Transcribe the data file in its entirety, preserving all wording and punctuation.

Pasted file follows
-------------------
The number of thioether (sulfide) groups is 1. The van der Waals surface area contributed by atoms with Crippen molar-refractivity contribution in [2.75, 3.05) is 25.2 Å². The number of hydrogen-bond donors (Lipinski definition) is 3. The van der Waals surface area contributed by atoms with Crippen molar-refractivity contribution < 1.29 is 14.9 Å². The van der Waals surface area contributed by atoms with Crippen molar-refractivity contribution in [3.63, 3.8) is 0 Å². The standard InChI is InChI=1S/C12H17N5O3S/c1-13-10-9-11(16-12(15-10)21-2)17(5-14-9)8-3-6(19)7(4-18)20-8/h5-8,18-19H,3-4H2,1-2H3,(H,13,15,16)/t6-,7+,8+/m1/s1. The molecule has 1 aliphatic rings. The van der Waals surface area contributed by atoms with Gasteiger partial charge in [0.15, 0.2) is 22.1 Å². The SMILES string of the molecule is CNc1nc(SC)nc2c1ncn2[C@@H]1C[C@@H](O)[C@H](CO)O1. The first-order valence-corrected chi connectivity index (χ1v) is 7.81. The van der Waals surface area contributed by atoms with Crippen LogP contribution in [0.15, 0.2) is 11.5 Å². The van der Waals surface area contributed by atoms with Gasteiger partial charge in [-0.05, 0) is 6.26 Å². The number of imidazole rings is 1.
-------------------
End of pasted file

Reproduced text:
The number of thioether (sulfide) groups is 1. The van der Waals surface area contributed by atoms with Crippen molar-refractivity contribution in [2.75, 3.05) is 25.2 Å². The number of hydrogen-bond donors (Lipinski definition) is 3. The van der Waals surface area contributed by atoms with Crippen molar-refractivity contribution < 1.29 is 14.9 Å². The van der Waals surface area contributed by atoms with Crippen molar-refractivity contribution in [3.63, 3.8) is 0 Å². The standard InChI is InChI=1S/C12H17N5O3S/c1-13-10-9-11(16-12(15-10)21-2)17(5-14-9)8-3-6(19)7(4-18)20-8/h5-8,18-19H,3-4H2,1-2H3,(H,13,15,16)/t6-,7+,8+/m1/s1. The molecule has 1 aliphatic rings. The van der Waals surface area contributed by atoms with Gasteiger partial charge in [0.15, 0.2) is 22.1 Å². The SMILES string of the molecule is CNc1nc(SC)nc2c1ncn2[C@@H]1C[C@@H](O)[C@H](CO)O1. The first-order valence-corrected chi connectivity index (χ1v) is 7.81. The van der Waals surface area contributed by atoms with Crippen LogP contribution in [0.15, 0.2) is 11.5 Å². The van der Waals surface area contributed by atoms with Gasteiger partial charge in [-0.05, 0) is 6.26 Å². The number of imidazole rings is 1.